Directed by: Garth Jennings
Starring: Martin Freeman, Sam Rockwell, Zooey Deschanel, Mos Def, Alan Rickman, Bill Nighy
I have a kind of love-hate relationship with this film version of The Hitchhiker's Guide to the Galaxy, and no, my feelings about it aren't grounded in any special fondness for the source material, since I only heard a couple episodes of the radio series and saw a few minutes of the BBC-TV film, and never read the books.
My problem is based more on my desire to like a film that dares to be outside the realm of mainstream Hollywood product, which this one clearly does. Yet the movie tends to get in the way of that desire, or at least I think it does. When I first saw it last Thursday night, my reaction was that it was mildly amusing. Seeing bits and pieces of it again -- and getting further away from it -- I'm inclined to think it's better than just mildly amusing, but that the film still misses being really successful.
Maybe Hitchhiker's just tries too hard. Or perhaps it lacks the edge it would have had if it had been made 20 years ago, when its satire would have seemed fresher. The odd thing is that the satire hasn't lost its relevance -- far from it. If anything, the film's snipes at humanity's conceit that humans are the end-all, be-all of creation, its mocking tone concerning religion, and its depiction of an idiot president of the galaxy ("I discovered you could only be president if you had half a brain") who signs an order for the destruction of the Earth when he thinks he's responding to a request for an autograph, are even more relevant now.
But as presented in the film, these barbs seem a bit toothless. They feel less like subversive potshots than harmless squibs. The upshot is a kind of amused resignation to the mess that surrounds us, without any actual outrage. And satire without outrage -- or at least anger -- is a little beside the point.
Of course, that resigned attitude was part and parcel of writer Douglas Adams' original concept. It's just that the concept itself now seems almost quaint, and its genial good humor somehow out of place. That doesn't make the film bad, it just makes it into a kind of wayward period piece -- a strange position for a sci-fi film to be in.
For those who are completely out of the loop, the story involves Arthur Dent (Martin Freeman, Shaun of the Dead), who is whisked away by his best friend, Ford Prefect (Mos Def, The Italian Job), seconds before the Earth is destroyed to make way for a hyperspace bypass. Turns out that Ford is actually an alien making his way through the universe with the aid of "the best-selling book of the great Ursa Major Publishing Company, The Hitchhiker's Guide to the Galaxy," and he's hitchhiked them out of harm's way. This is where the adventure starts.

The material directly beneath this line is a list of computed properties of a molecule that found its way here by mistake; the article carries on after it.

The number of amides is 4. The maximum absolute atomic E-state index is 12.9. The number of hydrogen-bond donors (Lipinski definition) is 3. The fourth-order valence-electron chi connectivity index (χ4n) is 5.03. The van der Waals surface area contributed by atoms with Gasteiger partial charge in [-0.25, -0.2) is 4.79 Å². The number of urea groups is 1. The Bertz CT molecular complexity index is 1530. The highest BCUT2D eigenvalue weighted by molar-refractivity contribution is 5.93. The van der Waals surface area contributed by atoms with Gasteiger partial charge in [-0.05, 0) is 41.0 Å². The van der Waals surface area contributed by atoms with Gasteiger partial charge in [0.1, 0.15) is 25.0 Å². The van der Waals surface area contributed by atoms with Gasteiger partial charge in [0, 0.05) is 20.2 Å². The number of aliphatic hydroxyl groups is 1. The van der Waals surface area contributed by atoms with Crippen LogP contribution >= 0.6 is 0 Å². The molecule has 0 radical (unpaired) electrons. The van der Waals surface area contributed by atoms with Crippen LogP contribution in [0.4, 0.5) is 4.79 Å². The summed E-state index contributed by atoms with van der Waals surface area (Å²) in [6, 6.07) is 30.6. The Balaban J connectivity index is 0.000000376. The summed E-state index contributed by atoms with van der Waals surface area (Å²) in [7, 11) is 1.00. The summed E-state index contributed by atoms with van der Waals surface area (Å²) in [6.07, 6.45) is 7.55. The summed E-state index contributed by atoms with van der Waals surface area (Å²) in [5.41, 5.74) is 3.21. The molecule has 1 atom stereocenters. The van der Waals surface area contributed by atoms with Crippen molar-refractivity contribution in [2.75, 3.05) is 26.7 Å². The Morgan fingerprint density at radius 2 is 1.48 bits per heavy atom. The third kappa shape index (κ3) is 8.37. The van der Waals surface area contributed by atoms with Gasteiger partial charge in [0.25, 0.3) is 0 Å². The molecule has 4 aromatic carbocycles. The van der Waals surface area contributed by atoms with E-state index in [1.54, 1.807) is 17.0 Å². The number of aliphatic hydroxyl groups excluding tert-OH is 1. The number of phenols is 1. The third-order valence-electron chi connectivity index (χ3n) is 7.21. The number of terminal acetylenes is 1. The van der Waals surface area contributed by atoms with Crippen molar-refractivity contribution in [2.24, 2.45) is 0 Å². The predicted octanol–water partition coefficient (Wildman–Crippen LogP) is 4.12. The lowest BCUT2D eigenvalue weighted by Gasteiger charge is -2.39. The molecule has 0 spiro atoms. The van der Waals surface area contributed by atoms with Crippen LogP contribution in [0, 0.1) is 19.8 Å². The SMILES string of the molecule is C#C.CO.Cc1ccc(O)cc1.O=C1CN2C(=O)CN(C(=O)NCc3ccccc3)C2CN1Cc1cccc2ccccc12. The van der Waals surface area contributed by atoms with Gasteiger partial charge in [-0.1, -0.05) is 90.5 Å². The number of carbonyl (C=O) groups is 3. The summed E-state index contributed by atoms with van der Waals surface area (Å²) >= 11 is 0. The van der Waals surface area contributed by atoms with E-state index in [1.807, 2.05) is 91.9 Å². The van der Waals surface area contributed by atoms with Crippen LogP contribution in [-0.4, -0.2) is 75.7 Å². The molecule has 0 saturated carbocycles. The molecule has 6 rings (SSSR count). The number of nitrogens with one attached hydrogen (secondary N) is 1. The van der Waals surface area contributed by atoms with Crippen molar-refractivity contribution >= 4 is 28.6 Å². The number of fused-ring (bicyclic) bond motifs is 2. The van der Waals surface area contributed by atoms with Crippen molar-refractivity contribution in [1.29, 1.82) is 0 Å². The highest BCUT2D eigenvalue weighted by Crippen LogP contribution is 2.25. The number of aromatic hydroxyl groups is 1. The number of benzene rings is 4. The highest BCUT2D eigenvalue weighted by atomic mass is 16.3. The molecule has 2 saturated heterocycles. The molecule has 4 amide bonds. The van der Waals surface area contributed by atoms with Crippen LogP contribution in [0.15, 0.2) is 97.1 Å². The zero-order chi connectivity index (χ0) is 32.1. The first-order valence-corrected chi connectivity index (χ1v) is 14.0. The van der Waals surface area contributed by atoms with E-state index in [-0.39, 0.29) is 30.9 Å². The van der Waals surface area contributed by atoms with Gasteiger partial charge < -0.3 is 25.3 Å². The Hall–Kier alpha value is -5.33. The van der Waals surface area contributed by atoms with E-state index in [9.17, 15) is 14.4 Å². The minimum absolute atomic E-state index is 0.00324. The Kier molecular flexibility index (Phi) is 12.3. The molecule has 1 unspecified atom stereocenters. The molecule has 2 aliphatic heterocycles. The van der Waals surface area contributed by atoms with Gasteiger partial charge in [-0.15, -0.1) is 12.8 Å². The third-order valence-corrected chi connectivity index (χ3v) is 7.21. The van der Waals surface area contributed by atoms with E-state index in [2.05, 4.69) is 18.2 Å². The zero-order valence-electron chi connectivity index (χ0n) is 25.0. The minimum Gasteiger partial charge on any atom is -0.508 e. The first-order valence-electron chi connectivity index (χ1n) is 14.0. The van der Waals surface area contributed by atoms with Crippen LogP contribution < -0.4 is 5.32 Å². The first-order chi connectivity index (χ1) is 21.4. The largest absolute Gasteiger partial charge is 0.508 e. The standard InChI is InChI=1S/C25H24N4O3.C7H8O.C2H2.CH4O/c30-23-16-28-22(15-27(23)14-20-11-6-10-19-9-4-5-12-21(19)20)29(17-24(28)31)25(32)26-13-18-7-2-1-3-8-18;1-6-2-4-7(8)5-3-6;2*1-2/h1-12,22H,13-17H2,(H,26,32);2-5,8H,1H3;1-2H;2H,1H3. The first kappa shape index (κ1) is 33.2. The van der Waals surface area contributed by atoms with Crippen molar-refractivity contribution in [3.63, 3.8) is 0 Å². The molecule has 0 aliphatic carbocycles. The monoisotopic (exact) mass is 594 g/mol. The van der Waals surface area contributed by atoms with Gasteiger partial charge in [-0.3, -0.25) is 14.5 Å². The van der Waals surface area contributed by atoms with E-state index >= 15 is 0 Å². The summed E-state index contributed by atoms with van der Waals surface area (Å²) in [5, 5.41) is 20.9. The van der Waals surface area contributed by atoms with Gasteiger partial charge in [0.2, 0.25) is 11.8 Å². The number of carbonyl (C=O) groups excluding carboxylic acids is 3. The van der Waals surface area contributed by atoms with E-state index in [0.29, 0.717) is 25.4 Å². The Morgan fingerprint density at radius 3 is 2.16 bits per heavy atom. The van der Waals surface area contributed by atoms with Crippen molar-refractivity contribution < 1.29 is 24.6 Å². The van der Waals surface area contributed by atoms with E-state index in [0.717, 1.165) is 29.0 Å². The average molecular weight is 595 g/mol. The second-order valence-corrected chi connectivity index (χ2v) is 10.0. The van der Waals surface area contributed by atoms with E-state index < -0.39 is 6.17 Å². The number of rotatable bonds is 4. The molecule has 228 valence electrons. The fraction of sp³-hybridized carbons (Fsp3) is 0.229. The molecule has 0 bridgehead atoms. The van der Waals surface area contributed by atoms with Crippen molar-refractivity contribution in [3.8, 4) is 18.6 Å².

It's a great springboard, but to where? In terms of story, it doesn't go anywhere you haven't been before. The charms and delights of the film lie in the details of that adventure and the universe in which it takes place. We may leave earth, but we certainly haven't left bureaucracy behind. If anything, it's even worse as practiced by the Vogons. (All of this would seem fresher if it hadn't been previously done onscreen, in slightly modified fashion, as a depiction of the hereafter in Tim Burton's Beetlejuice.) Nor have we left any of the peculiarities of Earth. They've just been transformed into forms that make them look rather foolish -- for example, a religion that works on the belief that the universe was sneezed into existence and therefore substitutes "Achoo" for "Amen."
These elements -- along with casual absurdities like a dolphin production number, "So Long and Thanks for All the Fish" -- keep the film afloat, even if it never seems terribly consequential. The deliberately cult-movie cast also helps, especially Alan Rickman as the voice of the clinically depressed robot, Marvin, and Bill Nighy as Slartibartfast ("I told you my name didn't matter"). Martin Freeman makes a perfect hero for the tone of the story, while Mos Def is an excellent Ford Prefect, and Zooey Deschanel is as good as she always is. Sam Rockwell is perhaps a bit much as President Zaphod Beeblebrox, but since the character spends most of the movie relying on a "lemon juice-powered brain," perhaps that's understandable.
This all adds up to a movie that's very easy to like, but somehow not so easy to love -- no matter how hard you try. Rated PG for thematic elements, action and mild language.
-- reviewed by Ken Hanke